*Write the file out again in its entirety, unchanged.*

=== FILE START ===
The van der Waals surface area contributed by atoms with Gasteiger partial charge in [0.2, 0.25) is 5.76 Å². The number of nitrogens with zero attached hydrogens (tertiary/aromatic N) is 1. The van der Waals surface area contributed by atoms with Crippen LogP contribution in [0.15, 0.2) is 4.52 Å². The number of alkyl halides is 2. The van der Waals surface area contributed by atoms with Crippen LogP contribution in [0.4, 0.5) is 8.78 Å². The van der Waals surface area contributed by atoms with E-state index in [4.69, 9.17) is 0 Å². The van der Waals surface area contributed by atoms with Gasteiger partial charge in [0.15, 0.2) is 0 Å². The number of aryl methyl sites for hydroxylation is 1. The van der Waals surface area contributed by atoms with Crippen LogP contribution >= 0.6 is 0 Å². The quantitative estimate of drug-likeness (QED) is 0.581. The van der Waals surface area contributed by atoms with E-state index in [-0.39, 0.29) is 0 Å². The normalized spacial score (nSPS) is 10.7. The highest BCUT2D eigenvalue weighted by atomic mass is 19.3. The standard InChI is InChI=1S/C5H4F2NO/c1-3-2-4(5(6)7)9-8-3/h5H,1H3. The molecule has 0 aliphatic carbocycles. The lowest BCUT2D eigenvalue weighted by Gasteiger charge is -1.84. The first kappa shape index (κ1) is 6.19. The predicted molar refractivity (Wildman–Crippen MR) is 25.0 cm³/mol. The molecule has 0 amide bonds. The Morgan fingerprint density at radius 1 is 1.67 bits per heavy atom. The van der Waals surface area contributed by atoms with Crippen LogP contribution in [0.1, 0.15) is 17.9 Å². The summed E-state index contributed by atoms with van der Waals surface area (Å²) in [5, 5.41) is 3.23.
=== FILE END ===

The van der Waals surface area contributed by atoms with Gasteiger partial charge in [0.2, 0.25) is 5.76 Å². The number of nitrogens with zero attached hydrogens (tertiary/aromatic N) is 1. The van der Waals surface area contributed by atoms with Crippen LogP contribution in [0.15, 0.2) is 4.52 Å². The number of alkyl halides is 2. The van der Waals surface area contributed by atoms with Crippen LogP contribution in [0.4, 0.5) is 8.78 Å². The van der Waals surface area contributed by atoms with E-state index in [4.69, 9.17) is 0 Å². The van der Waals surface area contributed by atoms with Gasteiger partial charge in [0.15, 0.2) is 0 Å². The number of aryl methyl sites for hydroxylation is 1. The van der Waals surface area contributed by atoms with Crippen LogP contribution >= 0.6 is 0 Å². The quantitative estimate of drug-likeness (QED) is 0.581. The van der Waals surface area contributed by atoms with E-state index in [-0.39, 0.29) is 0 Å². The normalized spacial score (nSPS) is 10.7. The highest BCUT2D eigenvalue weighted by atomic mass is 19.3. The standard InChI is InChI=1S/C5H4F2NO/c1-3-2-4(5(6)7)9-8-3/h5H,1H3. The molecule has 0 aliphatic carbocycles. The lowest BCUT2D eigenvalue weighted by Gasteiger charge is -1.84. The first kappa shape index (κ1) is 6.19. The predicted molar refractivity (Wildman–Crippen MR) is 25.0 cm³/mol. The molecule has 0 amide bonds. The Morgan fingerprint density at radius 1 is 1.67 bits per heavy atom. The van der Waals surface area contributed by atoms with Crippen LogP contribution in [0.1, 0.15) is 17.9 Å². The summed E-state index contributed by atoms with van der Waals surface area (Å²) in [5, 5.41) is 3.23.